Yale Researchers Say Machu Picchu Was Inhabited Earlier Than Believed Until now, historians could only guess the age of Machu Picchu based on documents from the Spanish conquest. Researchers now have evidence of human habitation dating decades earlier to at least 1420.

Yale Researchers Say Machu Picchu Was Inhabited Earlier Than Believed

Yale Researchers Say Machu Picchu Was Inhabited Earlier Than Believed

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Until now, historians could only guess the age of Machu Picchu based on documents from the Spanish conquest. Researchers now have evidence of human habitation dating decades earlier to at least 1420.

DEBBIE ELLIOTT, HOST:

Our understanding of one of the world's greatest historic sites recently got a bit of an update.

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UNIDENTIFIED ANNOUNCER: Near Cuzco, the ruins of one of the great Inca cities known as Machu Picchu sprawls across the mountain. The Incas managed to keep secret its location for centuries.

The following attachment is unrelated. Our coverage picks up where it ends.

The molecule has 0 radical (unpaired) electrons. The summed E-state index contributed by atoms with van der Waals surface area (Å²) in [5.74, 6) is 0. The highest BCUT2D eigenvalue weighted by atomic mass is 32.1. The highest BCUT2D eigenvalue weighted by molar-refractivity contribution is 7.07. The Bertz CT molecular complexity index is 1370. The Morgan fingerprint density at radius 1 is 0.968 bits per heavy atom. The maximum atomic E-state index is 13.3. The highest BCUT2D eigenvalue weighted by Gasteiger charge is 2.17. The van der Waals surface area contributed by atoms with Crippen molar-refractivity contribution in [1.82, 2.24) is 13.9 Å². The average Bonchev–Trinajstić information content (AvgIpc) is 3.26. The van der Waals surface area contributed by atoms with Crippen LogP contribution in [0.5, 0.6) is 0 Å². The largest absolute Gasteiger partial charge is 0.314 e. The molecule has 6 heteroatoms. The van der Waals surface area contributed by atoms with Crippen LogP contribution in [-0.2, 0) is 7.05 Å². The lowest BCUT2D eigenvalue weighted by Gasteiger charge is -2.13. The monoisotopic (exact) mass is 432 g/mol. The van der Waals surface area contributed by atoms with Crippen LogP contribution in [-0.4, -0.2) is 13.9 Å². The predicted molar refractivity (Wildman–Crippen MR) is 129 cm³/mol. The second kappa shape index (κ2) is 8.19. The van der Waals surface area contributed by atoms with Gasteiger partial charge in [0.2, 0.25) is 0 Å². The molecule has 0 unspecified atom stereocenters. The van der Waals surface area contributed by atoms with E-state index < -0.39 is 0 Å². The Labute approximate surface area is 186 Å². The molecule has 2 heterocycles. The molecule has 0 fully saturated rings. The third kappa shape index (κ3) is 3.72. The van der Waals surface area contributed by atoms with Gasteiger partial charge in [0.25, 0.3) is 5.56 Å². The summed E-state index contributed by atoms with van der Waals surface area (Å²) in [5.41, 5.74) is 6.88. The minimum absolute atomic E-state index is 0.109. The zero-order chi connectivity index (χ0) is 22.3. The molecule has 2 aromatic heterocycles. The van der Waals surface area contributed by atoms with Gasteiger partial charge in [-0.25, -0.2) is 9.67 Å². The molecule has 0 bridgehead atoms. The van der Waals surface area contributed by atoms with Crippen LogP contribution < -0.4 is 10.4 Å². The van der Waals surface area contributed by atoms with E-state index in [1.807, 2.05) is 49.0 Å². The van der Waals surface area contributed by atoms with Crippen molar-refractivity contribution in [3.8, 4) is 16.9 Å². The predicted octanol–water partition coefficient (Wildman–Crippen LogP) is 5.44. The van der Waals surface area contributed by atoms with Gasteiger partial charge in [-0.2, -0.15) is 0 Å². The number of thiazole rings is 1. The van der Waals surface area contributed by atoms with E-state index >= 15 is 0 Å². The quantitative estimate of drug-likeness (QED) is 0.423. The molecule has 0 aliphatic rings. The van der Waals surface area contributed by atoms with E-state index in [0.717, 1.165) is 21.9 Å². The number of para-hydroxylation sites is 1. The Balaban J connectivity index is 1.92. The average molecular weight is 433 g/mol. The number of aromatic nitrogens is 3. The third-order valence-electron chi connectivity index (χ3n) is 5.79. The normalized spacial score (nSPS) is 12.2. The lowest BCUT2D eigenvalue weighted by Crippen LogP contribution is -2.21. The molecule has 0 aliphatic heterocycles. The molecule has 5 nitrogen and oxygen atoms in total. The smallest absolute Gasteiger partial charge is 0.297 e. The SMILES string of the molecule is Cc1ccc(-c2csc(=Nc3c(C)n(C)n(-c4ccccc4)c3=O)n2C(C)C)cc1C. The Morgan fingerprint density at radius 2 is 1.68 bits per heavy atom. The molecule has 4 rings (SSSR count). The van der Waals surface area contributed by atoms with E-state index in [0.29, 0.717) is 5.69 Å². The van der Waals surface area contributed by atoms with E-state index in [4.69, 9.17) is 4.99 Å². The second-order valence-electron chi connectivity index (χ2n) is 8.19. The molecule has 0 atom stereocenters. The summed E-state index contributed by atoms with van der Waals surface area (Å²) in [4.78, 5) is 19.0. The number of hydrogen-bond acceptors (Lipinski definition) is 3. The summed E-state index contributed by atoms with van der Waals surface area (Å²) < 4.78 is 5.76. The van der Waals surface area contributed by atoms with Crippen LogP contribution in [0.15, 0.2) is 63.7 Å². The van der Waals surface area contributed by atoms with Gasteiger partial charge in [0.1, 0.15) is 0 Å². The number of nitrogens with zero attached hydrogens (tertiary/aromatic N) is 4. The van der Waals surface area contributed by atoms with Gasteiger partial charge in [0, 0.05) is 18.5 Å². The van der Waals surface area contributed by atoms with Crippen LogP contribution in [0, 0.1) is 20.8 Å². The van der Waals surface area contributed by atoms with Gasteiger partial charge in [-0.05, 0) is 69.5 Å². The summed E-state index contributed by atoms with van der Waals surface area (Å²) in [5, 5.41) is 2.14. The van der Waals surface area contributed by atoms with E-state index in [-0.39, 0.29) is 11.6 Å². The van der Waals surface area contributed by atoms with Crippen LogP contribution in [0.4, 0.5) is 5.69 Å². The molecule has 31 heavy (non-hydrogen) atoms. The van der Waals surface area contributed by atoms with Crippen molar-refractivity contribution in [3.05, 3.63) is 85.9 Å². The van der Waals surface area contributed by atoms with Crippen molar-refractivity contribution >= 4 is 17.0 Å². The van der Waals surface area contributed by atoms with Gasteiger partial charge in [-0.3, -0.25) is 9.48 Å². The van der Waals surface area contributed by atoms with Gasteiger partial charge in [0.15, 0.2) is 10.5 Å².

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ELLIOTT: Turns out, Machu Picchu is still holding out a few secrets.

NOEL KING, HOST:

Researchers from Yale found evidence that Peru's great hidden city was occupied earlier than previously thought.

Professor Richard Burger led that study of Machu Picchu.

RICHARD BURGER: One of the frustrations is that there are really no written documents from Inca times, except for the quipus, the knotted records. And those can't be read yet.

KING: Until now, historians could only guess the city's age based on documents from the Spanish conquest, which are not the most reliable sources.

BURGER: People were thinking that it dated to about 1450.

ELLIOTT: But Richard Burger's team now has evidence of human habitation dating a few decades earlier, to at least 1420. It involved skeletons discovered at the royal palace at Machu Picchu way back in 1912.

KING: Right. And technology has advanced to where carbon-14 can be dated using even the smallest quantities. And those ancient bones gave the Yale team what they needed.

ELLIOTT: Burger says, their discovery is only a beginning.

BURGER: Some people have often said, well, you know, the Inca empire is so huge and it left so many archaeological remains. Maybe we need a radical revision of the chronology and maybe even push it into, say, the 14th century. Maybe we're completely off base in terms of our estimates.

ELLIOTT: Richard Burger, professor of anthropology at Yale University, unlocking the history of Machu Picchu one secret at a time.

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